The week in renminbi: US and China reach starter deal, schedules set for lifting foreign ownership rules, Macau mulls offshore renminbi Nasdaq
In this round-up, China and the United States emerged out of a two-day trade talk with a “phase one” deal, China’s securities regulator set dates for further opening up of onshore financial markets and the Monetary Authority of Macau plans to launch a Nasdaq-like stock exchange for the offshore renminbi market.
Chinese vice premier Liu He held the latest round of US-China trade negotiations with the US trade representative Robert Lighthizer and treasury secretary Steven Mnuchin on Thursday and Friday last week. Liu also met US president Donald Trump on Friday.
According to Trump, the two countries have reached a “phase one part of the deal”. The US will not increase tariffs on $250bn of Chinese imports from 25% to 30% on October 15. In return, China agreed to purchase more agriculture products and made promises including better protecting intellectual properties and not competitively devaluating the renminbi.
“The deal I just made with China is, by far, the greatest and biggest deal ever made for our Great Patriot Farmers in the history of our Country,” Trump tweeted on Saturday evening. “In fact, there is a question as to whether or not this much product can be produced? Our farmers will figure it out. Thank you China!”
Trump added on Sunday that the deal requires China to “immediately start buying very large quantities of our agricultural product” and touches on other aspects including the financial services industry.
An hour later, Trump tweeted again, all in capital letters: “China has already begun agricultural purchases from our great patriot farmers and ranchers.”
China’s official statement, however, was not as positive. The statement did not refer to the outcome of the trade talks as a “deal” at all.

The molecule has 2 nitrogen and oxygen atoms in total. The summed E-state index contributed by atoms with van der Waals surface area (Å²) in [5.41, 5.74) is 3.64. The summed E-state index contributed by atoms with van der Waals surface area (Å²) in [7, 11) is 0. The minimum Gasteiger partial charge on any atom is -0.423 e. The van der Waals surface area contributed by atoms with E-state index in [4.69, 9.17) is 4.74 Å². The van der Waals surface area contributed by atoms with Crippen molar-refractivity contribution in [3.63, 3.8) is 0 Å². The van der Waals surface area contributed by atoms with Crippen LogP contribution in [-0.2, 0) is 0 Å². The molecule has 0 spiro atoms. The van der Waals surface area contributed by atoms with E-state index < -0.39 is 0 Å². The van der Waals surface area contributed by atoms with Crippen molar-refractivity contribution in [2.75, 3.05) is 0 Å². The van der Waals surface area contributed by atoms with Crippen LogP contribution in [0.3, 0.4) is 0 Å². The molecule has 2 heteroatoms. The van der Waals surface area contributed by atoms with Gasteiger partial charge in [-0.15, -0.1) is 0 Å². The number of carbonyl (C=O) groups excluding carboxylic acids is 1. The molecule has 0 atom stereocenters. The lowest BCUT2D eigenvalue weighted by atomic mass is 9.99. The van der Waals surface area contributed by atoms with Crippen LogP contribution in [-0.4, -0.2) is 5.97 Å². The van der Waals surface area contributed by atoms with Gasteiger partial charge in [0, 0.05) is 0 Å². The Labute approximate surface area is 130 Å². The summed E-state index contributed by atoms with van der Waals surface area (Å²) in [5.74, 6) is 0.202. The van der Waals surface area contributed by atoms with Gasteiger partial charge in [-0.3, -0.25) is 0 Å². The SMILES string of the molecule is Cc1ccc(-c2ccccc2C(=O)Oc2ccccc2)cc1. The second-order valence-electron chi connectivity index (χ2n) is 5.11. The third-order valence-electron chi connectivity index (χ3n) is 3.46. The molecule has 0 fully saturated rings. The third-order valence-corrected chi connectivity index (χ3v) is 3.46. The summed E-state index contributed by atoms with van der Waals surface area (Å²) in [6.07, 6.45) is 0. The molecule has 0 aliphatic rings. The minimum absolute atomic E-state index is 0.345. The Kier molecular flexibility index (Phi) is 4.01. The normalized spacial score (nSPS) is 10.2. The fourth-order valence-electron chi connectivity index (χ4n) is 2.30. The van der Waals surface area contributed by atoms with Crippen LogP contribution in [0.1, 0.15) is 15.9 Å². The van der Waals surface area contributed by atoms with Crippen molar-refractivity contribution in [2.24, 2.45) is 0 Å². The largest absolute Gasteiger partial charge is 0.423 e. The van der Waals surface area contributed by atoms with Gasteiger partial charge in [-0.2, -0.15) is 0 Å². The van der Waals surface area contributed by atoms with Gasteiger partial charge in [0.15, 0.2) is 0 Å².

“The US and China held sincere, efficient and constructive talks regarding trade matters of mutual concern,” the statement read. “Both sides have made actual progress regarding agricultural products, intellectual property, foreign exchange rates, financial services, wider trade collaborations and technology transfer.”
The top securities regulator, China Securities Regulatory Commission, announced a timetable for lifting foreign ownership limits on onshore futures companies, fund management firms and securities firms in a Friday press conference.
At the moment, foreign firms can own up to 51% of companies in these three industries. That limit for futures trading companies will be lifted on January 1 next year. Mutual fund companies and securities firms will also see that limit scrapped on April 1 and December 1 next year, respectively.
The Monetary Authority of Macau has submitted a proposal to the Chinese central government to build a “Nasdaq-like stock exchange for the offshore renminbi market”, He Xiaojun, director of the Guangdong Local Financial Supervision and Administration Bureau, said on Saturday at a conference in Guangzhou.
He added that the exchange will be a “gift” to Beijing as Macau celebrates the twentieth anniversary of its handover from Portugal to China.
On Sunday, the monetary authority announced through its WeChat account that the plan is still “in the feasibility study phase”.
Shanghai Stock Exchange (SSE) issued a notice on Friday delaying the publishing of the SSE Star Market 50 Component Index.The bourse previously said it would launch the index after at least 30 stocks and depositary receipts had been listed on the Star market for 10 days.